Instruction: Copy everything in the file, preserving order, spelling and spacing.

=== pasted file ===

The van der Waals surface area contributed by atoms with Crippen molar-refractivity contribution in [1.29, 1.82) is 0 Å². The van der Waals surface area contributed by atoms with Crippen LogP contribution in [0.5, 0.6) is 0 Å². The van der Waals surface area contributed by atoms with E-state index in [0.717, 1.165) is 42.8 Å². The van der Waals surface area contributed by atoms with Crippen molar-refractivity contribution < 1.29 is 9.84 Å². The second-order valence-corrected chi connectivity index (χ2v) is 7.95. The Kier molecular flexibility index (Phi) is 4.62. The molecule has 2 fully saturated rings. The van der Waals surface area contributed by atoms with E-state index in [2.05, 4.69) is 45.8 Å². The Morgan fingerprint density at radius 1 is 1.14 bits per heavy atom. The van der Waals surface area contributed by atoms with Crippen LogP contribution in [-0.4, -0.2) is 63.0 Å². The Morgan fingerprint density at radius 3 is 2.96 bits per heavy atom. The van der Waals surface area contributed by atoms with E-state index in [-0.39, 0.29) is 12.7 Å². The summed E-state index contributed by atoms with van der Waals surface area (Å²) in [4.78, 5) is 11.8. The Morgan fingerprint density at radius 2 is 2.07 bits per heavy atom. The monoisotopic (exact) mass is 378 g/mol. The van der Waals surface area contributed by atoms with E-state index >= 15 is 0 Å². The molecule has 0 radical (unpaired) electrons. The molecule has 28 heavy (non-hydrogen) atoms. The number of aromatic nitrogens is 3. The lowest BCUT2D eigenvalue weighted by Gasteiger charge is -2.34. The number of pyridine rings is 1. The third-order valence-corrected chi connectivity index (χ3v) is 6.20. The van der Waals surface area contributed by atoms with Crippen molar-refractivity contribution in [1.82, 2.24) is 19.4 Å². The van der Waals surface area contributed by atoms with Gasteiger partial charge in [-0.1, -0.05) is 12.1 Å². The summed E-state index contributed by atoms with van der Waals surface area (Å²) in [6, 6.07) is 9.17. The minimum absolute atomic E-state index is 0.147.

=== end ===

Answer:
The van der Waals surface area contributed by atoms with Crippen molar-refractivity contribution in [1.29, 1.82) is 0 Å². The van der Waals surface area contributed by atoms with Crippen LogP contribution in [0.5, 0.6) is 0 Å². The van der Waals surface area contributed by atoms with E-state index in [0.717, 1.165) is 42.8 Å². The van der Waals surface area contributed by atoms with Crippen molar-refractivity contribution < 1.29 is 9.84 Å². The second-order valence-corrected chi connectivity index (χ2v) is 7.95. The Kier molecular flexibility index (Phi) is 4.62. The molecule has 2 fully saturated rings. The van der Waals surface area contributed by atoms with E-state index in [2.05, 4.69) is 45.8 Å². The Morgan fingerprint density at radius 1 is 1.14 bits per heavy atom. The van der Waals surface area contributed by atoms with Crippen LogP contribution in [-0.4, -0.2) is 63.0 Å². The Morgan fingerprint density at radius 3 is 2.96 bits per heavy atom. The van der Waals surface area contributed by atoms with E-state index in [-0.39, 0.29) is 12.7 Å². The summed E-state index contributed by atoms with van der Waals surface area (Å²) in [4.78, 5) is 11.8. The Morgan fingerprint density at radius 2 is 2.07 bits per heavy atom. The monoisotopic (exact) mass is 378 g/mol. The van der Waals surface area contributed by atoms with E-state index >= 15 is 0 Å². The molecule has 0 radical (unpaired) electrons. The molecule has 28 heavy (non-hydrogen) atoms. The number of aromatic nitrogens is 3. The lowest BCUT2D eigenvalue weighted by Gasteiger charge is -2.34. The number of pyridine rings is 1. The third-order valence-corrected chi connectivity index (χ3v) is 6.20. The van der Waals surface area contributed by atoms with Crippen molar-refractivity contribution in [1.82, 2.24) is 19.4 Å². The van der Waals surface area contributed by atoms with Gasteiger partial charge in [-0.1, -0.05) is 12.1 Å². The summed E-state index contributed by atoms with van der Waals surface area (Å²) in [6, 6.07) is 9.17. The minimum absolute atomic E-state index is 0.147.